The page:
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Cardio and Audio: Two Types of Health with a Lot in Common

Healthy blood flow, we all know, is key to our overall well-being. Often, however, people tend to associate that well-being with their hearts, lungs and major arteries; those are the areas of health that get a lot of press when it comes to the idea of having an annual physical. That focus isn’t wrong, but it is incomplete. There are blood vessels throughout our bodies that feed even the farthest points from our hearts—even the hidden recesses of the inner ear.

The tiny vessels that service the inner ear are, in fact, very sensitive to blood flow changes; poor blood flow in that area may very well cause damage to the hair cells and auditory nerve that send sound data to the brain. Indeed, research has indicated that heart health and hearing health may have quite a bit in common.


Let’s take a closer look at some of that research:

  • Smoking: By now, we should all know that smoking is a poor choice to make. But you may be surprised to know that it isn’t just heart, lungs and throat that smoking endangers. Persistent smoking raises one’s risk of hearing loss by more than 15%.
  • Vascular Abnormalities: These have nothing to do with lifestyle choices. Some people are born with some blood vessels that are either clustered or poorly shaped. They may never cause discomfort, but when they do, one symptom that can arise is called pulsatile tinnitus. In those cases, people experience a pulsing sensation or whooshing sound in the ear that often keep time with their heartbeat. Treatments for such abnormalities vary.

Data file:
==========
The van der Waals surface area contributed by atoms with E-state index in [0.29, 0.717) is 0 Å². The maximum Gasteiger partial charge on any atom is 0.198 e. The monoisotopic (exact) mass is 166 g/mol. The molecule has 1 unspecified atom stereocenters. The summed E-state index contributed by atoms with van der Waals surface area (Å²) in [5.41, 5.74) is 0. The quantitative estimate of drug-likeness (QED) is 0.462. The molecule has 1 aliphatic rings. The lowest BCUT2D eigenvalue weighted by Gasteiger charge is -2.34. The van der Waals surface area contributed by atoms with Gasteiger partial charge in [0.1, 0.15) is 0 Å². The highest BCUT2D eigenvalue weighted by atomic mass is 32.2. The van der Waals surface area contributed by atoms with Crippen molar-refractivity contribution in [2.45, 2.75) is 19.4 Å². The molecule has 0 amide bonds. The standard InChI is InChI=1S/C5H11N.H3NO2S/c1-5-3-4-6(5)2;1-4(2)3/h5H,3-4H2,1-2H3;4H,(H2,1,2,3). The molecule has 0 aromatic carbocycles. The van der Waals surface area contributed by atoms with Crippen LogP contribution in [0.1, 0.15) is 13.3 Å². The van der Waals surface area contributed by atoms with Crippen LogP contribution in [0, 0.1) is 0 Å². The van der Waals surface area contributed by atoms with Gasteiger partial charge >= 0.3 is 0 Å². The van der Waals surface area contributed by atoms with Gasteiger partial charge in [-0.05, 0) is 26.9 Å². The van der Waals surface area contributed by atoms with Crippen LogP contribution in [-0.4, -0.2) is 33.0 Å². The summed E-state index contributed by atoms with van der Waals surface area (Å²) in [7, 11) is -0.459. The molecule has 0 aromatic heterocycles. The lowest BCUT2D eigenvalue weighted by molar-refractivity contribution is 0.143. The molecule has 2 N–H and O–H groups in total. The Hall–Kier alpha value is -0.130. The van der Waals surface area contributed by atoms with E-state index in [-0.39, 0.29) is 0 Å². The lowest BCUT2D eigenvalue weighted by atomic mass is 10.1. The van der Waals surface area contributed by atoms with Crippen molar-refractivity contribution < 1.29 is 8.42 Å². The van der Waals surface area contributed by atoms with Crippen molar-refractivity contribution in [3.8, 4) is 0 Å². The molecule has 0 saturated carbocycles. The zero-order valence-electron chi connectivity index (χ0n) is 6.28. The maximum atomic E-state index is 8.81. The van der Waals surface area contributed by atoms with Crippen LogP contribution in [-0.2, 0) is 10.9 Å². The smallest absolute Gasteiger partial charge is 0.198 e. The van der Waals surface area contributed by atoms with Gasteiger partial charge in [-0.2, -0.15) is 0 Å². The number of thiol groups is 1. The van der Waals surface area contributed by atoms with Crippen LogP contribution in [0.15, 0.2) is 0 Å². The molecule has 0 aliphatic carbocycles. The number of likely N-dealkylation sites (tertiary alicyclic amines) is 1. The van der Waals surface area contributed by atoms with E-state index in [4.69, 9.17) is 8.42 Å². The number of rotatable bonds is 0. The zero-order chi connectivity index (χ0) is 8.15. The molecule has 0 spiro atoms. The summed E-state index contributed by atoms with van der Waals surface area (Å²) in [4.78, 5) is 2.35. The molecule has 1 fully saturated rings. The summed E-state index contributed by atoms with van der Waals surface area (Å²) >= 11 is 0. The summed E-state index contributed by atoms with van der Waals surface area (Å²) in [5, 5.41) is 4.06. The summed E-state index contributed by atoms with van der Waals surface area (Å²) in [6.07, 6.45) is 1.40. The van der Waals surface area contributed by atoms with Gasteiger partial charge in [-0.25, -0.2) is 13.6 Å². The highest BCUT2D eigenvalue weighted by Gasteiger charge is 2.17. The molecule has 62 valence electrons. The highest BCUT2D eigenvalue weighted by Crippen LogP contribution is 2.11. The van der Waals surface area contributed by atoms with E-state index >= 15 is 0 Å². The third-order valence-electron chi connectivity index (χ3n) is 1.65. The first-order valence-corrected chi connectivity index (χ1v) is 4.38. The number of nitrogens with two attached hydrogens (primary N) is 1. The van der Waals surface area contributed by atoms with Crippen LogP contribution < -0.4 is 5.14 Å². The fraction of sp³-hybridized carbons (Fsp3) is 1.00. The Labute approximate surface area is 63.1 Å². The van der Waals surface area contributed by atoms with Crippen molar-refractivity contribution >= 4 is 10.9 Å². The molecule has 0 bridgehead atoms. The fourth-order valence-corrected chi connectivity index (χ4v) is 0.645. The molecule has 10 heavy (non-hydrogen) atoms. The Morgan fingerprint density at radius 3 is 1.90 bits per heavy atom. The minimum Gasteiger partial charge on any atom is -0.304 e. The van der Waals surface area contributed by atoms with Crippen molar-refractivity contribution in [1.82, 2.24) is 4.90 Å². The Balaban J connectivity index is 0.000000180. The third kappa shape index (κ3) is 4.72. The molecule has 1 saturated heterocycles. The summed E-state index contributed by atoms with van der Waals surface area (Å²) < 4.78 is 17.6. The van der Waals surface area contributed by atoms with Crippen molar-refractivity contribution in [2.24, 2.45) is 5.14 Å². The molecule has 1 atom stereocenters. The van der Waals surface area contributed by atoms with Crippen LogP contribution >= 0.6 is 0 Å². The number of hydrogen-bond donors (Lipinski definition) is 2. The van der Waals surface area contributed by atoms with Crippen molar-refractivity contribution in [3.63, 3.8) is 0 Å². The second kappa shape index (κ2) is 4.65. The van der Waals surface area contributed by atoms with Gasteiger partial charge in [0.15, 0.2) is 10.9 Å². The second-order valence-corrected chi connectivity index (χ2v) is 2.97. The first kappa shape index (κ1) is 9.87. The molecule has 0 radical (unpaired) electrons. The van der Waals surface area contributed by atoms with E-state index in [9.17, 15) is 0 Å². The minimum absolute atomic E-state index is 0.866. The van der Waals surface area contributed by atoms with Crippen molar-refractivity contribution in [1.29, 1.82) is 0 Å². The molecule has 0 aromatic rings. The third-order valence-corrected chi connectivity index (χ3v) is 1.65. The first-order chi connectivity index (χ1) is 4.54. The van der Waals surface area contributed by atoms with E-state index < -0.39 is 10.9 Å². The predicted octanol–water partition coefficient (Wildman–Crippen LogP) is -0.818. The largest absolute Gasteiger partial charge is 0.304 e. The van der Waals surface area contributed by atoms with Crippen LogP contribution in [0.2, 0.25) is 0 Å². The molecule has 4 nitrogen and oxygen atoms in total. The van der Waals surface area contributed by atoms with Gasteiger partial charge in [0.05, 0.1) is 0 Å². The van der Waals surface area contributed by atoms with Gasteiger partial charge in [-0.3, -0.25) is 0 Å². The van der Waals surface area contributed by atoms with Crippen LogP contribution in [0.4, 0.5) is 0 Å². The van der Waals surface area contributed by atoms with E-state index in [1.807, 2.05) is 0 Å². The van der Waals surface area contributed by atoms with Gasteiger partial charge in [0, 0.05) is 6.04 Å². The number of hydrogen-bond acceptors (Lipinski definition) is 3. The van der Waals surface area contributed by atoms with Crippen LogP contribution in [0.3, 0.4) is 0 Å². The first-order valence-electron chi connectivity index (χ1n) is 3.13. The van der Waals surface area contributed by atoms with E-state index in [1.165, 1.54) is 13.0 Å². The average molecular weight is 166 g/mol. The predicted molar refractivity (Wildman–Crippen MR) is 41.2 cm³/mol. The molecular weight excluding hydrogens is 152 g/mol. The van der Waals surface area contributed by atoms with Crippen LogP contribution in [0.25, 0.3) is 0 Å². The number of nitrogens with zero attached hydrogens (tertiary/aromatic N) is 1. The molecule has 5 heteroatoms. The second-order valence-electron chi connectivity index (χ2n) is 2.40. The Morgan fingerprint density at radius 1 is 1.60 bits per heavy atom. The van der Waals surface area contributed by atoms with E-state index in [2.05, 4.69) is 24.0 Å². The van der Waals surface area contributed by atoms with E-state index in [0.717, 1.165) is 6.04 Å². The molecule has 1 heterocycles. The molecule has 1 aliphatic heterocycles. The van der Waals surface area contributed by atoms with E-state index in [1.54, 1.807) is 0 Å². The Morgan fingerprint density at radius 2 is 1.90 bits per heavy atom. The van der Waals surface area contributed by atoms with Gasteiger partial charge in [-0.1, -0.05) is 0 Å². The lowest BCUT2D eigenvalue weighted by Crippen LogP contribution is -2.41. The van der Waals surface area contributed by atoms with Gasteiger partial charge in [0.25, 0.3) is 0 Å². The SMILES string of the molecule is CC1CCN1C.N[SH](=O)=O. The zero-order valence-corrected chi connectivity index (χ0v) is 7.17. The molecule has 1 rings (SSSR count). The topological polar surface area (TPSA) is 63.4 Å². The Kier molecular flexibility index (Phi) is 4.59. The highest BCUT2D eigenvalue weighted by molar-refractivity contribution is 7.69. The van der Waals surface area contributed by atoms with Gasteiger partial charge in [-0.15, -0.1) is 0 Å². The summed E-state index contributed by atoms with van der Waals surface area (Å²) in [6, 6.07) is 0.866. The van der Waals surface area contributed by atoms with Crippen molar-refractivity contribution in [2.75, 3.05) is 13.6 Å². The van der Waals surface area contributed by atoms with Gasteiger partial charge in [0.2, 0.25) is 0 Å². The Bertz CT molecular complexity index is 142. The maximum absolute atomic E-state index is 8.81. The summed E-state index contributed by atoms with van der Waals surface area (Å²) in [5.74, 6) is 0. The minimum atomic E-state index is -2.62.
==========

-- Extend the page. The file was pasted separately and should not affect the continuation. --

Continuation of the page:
• Women, Heart Attacks and Hearing: Women who have had heart attacks have well over twice the risk of cochlear impairment than women who have not had heart attacks. The cochlea is an organ of the inner ear, in which vibrations are turned into electrical impulses and then sent to the brain, where they are recognized as individual sounds.
  • Woman, Waist-Size and Exercise: Women who chart higher on the Body Mass Index or have a larger waist circumference may be at an increased risk of hearing loss. On the other side of that coin, increased physical activity has been associated with a reduced risk of hearing loss for women.
  • Waist Circumference in Men: For men younger than 55, Large waist circumference among men has been identified as a risk factor for age-related hearing impairment.

Research continues to support a significant link between be cardiovascular health and healthy hearing. What does that mean in practical terms? Anyone with heart disease, or who is at risk for developing it, should begin having their hearing tested annually. That goes for people with high blood pressure or any other condition that can constrict the flow of blood. In fact, it is recommended that all adults over 55 have a baseline hearing test. A thorough hearing exam now will give your hearing care professional a hearing level to check against during future exams.


Just like the blood tests and eye exams that are so common, hearing tests are preventive medicine. In fact, having one’s hearing tested may very well lead to the discovery of an ailment of which they were not even aware; that is just how closely hearing is connected to what happens in the rest of the body.


If you would like to learn more about the connections between cardiovascular health and the sense of hearing, please contact us. We’ll be happy to provide all the information you need.